We always prioritize fun and will only gradually ramp up the complexity so students enjoy the material while feeling stimulated but not overwhelmed.

Take a Break

There’s nothing like going for a walk to clear your mind, stretch your legs, and take a breather. Many studies confirm that taking a break between periods of learning helps people absorb the material.

Going for a walk can clear your mind. Maybe grab a bite to eat! It’s always better to learn on a full stomach. Nobody has the capacity to sit for hours at a time being a productive learner. You’ll go cross-eyed if you try to force it so hard.

Break your coding practice into chunks. Do 45 minutes here, 15 minutes off. You can change the ratio to suit your preferences, but don’t be scared to walk away from your work. It’ll always be there when you come back!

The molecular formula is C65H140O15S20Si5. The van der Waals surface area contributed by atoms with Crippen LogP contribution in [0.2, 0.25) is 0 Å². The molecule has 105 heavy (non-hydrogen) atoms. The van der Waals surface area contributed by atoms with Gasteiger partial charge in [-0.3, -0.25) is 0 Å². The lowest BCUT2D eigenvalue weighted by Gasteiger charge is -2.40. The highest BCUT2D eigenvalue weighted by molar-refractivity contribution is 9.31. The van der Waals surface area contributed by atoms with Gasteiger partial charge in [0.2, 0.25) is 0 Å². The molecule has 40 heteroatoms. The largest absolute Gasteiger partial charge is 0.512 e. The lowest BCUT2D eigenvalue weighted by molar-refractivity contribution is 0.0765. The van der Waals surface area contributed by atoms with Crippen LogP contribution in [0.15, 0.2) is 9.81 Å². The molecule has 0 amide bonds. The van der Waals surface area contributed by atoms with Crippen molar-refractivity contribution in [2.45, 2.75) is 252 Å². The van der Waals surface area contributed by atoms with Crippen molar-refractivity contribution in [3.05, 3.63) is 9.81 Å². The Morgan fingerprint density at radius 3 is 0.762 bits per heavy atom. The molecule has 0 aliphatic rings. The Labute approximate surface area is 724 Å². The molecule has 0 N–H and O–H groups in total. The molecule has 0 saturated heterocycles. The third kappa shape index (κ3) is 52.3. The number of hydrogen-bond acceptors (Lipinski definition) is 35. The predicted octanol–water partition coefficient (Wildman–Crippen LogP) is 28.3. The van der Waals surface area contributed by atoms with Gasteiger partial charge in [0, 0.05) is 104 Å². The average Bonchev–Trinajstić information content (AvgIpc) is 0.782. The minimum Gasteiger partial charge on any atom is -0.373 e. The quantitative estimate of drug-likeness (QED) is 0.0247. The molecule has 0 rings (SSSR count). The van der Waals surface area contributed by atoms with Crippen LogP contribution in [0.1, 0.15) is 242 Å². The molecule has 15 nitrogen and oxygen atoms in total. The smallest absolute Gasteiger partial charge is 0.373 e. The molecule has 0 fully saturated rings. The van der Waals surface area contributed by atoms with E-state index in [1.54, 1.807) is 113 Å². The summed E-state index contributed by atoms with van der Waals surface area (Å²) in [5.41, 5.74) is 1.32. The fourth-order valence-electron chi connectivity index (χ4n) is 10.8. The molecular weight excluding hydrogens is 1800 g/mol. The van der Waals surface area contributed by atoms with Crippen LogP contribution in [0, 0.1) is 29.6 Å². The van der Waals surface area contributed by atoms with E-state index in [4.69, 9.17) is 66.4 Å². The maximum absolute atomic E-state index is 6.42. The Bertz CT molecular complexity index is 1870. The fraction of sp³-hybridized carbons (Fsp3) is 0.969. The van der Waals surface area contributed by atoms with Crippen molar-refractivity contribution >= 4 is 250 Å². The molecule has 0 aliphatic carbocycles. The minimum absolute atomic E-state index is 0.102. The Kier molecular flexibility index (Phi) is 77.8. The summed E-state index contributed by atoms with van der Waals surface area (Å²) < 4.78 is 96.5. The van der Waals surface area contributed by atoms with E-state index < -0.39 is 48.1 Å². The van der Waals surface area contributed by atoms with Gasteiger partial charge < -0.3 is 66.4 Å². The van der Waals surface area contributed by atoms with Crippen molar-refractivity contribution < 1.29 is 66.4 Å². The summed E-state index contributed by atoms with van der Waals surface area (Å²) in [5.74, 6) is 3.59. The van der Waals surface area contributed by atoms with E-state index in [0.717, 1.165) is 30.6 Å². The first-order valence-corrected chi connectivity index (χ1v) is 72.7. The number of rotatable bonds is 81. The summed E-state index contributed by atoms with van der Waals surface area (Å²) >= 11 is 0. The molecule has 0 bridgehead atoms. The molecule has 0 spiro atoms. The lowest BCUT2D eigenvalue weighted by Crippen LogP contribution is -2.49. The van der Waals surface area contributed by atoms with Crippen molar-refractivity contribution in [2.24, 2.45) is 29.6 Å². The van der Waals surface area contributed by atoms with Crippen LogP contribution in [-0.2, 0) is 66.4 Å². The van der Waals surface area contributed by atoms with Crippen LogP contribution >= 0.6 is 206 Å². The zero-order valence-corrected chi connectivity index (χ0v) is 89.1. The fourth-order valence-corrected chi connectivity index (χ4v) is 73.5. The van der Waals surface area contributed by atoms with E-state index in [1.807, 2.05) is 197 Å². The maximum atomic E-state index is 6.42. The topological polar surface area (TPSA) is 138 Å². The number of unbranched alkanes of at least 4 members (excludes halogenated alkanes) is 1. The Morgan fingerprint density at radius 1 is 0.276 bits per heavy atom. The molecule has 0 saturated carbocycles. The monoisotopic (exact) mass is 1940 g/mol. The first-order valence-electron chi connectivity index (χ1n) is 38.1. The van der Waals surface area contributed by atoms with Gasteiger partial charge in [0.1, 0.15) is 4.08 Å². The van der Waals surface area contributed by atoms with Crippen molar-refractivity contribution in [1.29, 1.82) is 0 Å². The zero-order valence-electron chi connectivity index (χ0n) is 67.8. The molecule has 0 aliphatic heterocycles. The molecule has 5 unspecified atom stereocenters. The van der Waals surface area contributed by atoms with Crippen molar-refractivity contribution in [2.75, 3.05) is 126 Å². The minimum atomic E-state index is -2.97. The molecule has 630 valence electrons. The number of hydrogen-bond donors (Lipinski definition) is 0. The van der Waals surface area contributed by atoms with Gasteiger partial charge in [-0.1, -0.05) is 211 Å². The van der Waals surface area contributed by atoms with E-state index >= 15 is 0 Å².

Partners and Community

Everything is more fun when you do it with someone else. Do you have any relatives or friends who like to code? Making a task into a group project brings some levity and fun.

Our weekly coding classes for kids are limited to four students each, so your child will have all the support they need from their teacher and peers. In over 20 years of doing lessons, we’ve found a maximum of three other students to be the right cut-off number. Students can talk to each other and work through problems together and won’t have to shout to be heard by their teacher.